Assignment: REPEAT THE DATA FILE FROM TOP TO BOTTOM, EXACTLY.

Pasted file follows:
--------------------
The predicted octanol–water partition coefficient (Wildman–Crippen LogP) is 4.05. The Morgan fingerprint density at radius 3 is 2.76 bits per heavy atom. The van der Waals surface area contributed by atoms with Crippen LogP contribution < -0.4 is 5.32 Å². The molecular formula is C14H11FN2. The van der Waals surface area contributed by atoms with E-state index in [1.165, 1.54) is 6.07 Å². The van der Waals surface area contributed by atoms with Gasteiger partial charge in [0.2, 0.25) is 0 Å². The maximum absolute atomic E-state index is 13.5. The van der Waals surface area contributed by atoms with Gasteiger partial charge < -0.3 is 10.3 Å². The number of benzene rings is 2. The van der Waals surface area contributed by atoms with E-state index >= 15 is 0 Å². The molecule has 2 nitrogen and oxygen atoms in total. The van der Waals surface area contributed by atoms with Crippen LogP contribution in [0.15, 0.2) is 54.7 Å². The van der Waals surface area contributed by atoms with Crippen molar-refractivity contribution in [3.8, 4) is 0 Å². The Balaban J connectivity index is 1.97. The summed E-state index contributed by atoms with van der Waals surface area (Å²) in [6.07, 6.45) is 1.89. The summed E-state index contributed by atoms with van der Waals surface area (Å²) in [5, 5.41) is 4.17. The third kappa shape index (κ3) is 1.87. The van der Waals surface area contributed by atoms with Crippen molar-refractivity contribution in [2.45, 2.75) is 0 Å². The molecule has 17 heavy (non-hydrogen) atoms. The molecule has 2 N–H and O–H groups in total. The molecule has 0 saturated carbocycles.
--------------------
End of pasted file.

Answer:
The predicted octanol–water partition coefficient (Wildman–Crippen LogP) is 4.05. The Morgan fingerprint density at radius 3 is 2.76 bits per heavy atom. The van der Waals surface area contributed by atoms with Crippen LogP contribution < -0.4 is 5.32 Å². The molecular formula is C14H11FN2. The van der Waals surface area contributed by atoms with E-state index in [1.165, 1.54) is 6.07 Å². The van der Waals surface area contributed by atoms with Gasteiger partial charge in [0.2, 0.25) is 0 Å². The maximum absolute atomic E-state index is 13.5. The van der Waals surface area contributed by atoms with Gasteiger partial charge < -0.3 is 10.3 Å². The number of benzene rings is 2. The van der Waals surface area contributed by atoms with E-state index >= 15 is 0 Å². The molecule has 2 nitrogen and oxygen atoms in total. The van der Waals surface area contributed by atoms with Crippen LogP contribution in [0.15, 0.2) is 54.7 Å². The van der Waals surface area contributed by atoms with Crippen molar-refractivity contribution in [3.8, 4) is 0 Å². The Balaban J connectivity index is 1.97. The summed E-state index contributed by atoms with van der Waals surface area (Å²) in [6.07, 6.45) is 1.89. The summed E-state index contributed by atoms with van der Waals surface area (Å²) in [5, 5.41) is 4.17. The third kappa shape index (κ3) is 1.87. The van der Waals surface area contributed by atoms with Crippen molar-refractivity contribution in [2.45, 2.75) is 0 Å². The molecule has 17 heavy (non-hydrogen) atoms. The molecule has 2 N–H and O–H groups in total. The molecule has 0 saturated carbocycles.